With the development of high-efficiency and high-power LEDs, it has become possible to use LEDs in lighting and illumination. To encourage the shift to LED lamps and other high-efficiency lighting, in 2008 the US Department of Energy created the L Prize competition. The Philips Lighting North America LED bulb won the first competition on August 3, 2011, after successfully completing 18 months of intensive field, lab, and product testing. Efficient lighting is needed for sustainable architecture. As of 2011, some LED bulbs provide up to 150 lm/W and even inexpensive low-end models typically exceed 50 lm/W, so that a 6-watt LED could achieve the same results as a standard 40-watt incandescent bulb. The lower heat output of LEDs also reduces demand on air conditioning systems. Worldwide, LEDs are rapidly adopted to displace less effective sources such as incandescent light bulb, incandescent lamps and compact fluorescent lamp, CFLs and reduce electrical energy consumption and its associated emissions. Solar powered LEDs are used as street lights and in Architectural lighting design, architectural lighting. The mechanical robustness and long lifetime are used in automotive lighting on cars, motorcycles, and Bicycle lighting#LEDs, bicycle lights. LED street lights are employed on poles and in parking garages. In 2007, the Italian village of Torraca was the first place to convert its street lighting to LEDs. Cabin lighting on recent Airbus and Boeing jetliners uses LED lighting. LEDs are also being used in airport and heliport lighting. LED airport fixtures currently include medium-intensity runway lights, runway centerline lights, taxiway centerline and edge lights, guidance signs, and obstruction lighting. LEDs are also used as a light source for Digital Light Processing, DLP projectors, and to backlight Liquid crystal display, LCD televisions (referred to as LED-backlit LCD display, LED TVs) and laptop displays. RGB LEDs raise the color gamut by as much as 45%. Screens for TV and computer displays can be made thinner using LEDs for backlighting. LEDs are small, durable and need little power, so they are used in handheld devices such as flashlights. LED strobe lights or camera flashes operate at a safe, low voltage, instead of the 250+ volts commonly found in xenon flashlamp-based lighting. This is especially useful in cameras on mobile phones, where space is at a premium and bulky voltage-raising circuitry is undesirable. LEDs are used for infrared illumination in night vision uses including security cameras. A ring of LEDs around a video camera, aimed forward into a retroreflective Projection screen, background, allows chroma keying in video productions. LEDs are used in Mining, mining operations, as cap lamps to provide light for miners. Research has been done to improve LEDs for mining, to reduce glare and to increase illumination, reducing risk of injury to the miners. LEDs are increasingly finding uses in medical and educational applications, for example as mood enhancement. NASA has even sponsored research for the use of LEDs to promote health for astronauts.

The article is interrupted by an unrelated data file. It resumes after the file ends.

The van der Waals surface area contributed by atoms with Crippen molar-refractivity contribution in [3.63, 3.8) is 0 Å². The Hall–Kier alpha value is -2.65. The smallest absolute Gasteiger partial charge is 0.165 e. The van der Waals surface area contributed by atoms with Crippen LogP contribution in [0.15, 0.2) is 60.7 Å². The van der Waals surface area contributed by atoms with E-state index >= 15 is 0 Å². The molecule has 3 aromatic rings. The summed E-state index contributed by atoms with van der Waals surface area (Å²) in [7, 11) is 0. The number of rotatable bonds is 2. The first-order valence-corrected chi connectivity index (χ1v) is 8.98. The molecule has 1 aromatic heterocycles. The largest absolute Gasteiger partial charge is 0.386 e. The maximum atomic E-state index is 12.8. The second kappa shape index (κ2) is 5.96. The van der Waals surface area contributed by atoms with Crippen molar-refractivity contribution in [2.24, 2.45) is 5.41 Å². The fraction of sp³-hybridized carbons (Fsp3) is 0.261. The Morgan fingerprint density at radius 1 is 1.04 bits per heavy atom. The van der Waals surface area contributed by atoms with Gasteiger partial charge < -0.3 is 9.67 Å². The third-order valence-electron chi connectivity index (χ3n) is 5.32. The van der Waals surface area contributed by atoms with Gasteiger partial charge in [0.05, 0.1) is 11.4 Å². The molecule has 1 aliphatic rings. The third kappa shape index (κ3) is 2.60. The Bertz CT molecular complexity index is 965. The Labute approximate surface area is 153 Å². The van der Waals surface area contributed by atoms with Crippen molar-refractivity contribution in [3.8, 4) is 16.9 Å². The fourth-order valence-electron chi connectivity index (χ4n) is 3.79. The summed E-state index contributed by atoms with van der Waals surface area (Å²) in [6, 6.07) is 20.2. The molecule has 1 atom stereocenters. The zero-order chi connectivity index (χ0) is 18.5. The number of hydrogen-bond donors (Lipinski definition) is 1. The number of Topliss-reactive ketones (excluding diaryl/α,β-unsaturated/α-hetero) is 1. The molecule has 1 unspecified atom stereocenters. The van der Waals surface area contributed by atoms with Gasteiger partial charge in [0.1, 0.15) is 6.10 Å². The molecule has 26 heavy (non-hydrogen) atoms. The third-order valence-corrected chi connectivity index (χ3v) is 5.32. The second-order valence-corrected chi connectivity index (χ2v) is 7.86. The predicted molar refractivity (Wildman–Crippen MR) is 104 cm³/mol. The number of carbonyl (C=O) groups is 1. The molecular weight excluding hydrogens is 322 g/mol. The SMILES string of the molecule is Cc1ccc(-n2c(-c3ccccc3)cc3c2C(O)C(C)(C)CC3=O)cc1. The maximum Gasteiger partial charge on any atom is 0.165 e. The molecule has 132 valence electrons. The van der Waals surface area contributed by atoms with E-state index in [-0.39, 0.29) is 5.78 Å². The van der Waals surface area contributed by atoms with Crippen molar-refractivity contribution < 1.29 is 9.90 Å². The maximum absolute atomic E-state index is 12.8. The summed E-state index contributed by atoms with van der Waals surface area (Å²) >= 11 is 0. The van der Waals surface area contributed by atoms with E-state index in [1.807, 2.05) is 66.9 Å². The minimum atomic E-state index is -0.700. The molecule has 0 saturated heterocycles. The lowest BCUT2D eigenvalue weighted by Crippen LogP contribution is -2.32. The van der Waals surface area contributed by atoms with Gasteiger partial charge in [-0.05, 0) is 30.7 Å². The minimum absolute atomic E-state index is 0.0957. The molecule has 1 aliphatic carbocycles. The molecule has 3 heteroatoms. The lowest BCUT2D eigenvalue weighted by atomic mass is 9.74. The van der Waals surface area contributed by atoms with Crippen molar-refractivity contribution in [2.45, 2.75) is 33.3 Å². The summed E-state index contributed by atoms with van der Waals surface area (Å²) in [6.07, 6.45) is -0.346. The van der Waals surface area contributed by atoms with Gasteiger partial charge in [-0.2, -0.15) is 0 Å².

Data communication and other signalling